4) She asked me why I didn't like to write. I told her I didn't know why except that my arm hurt while doing so. She then (typical of my mom) asked me why it hurt, like I was going to know the answer for that. lol

5) I am not in everyone else's NT heads. At age 8, I did not have the concept that NTs do not process things the same in their heads as I did. I didn't understand how they could filter sounds out and that they didn't get overloaded. Me, when I get overloaded, once too many sounds become present, it's a meltdown to where they all of the sounds blend and smear together in my head kinda like the sound in a movie scene, that shot that is usually the black and white overly dramatic flashback scene in a movie where they dramatically slow down the sound and picture to show something, like a looming upset guy going NOOOOOOO (in a bellowing muffled decending pitch voice) as the object falls into the street and the bus goes barrelling over it. or whatever. When they show these dramatic shots where they slow-mo, the way the sounds muffle and blend together and mutate is exactly what goes on in my head sound-wise during overload. When I stop being able to process things accurately, then it becomes noise to me. It's like a radio station that doesn't come in clear and I didn't really know why.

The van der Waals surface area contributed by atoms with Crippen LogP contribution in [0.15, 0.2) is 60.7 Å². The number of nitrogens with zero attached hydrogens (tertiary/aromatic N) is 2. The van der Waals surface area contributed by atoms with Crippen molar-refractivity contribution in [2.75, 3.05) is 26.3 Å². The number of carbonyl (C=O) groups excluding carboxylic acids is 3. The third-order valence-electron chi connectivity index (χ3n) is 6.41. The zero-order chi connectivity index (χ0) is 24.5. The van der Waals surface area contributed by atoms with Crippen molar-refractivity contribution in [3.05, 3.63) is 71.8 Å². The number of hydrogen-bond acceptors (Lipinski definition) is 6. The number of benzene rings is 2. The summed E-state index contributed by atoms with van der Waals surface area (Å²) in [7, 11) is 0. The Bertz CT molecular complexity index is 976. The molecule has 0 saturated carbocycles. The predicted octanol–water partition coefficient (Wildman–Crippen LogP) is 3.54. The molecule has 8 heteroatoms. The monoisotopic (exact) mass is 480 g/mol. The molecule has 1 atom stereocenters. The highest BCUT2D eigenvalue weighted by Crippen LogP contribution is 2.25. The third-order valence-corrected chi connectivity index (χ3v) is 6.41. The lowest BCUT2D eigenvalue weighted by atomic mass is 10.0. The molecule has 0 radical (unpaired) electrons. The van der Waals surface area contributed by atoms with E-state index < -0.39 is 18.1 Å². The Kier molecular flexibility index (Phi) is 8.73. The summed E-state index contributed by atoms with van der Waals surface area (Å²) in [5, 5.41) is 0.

6) A lot of time basically I just did something for a reason and I didn't really know why though. I rocked after a hard day of school because the stimming made me feel better, but I didn't know why it made me feel better or how to put it in words.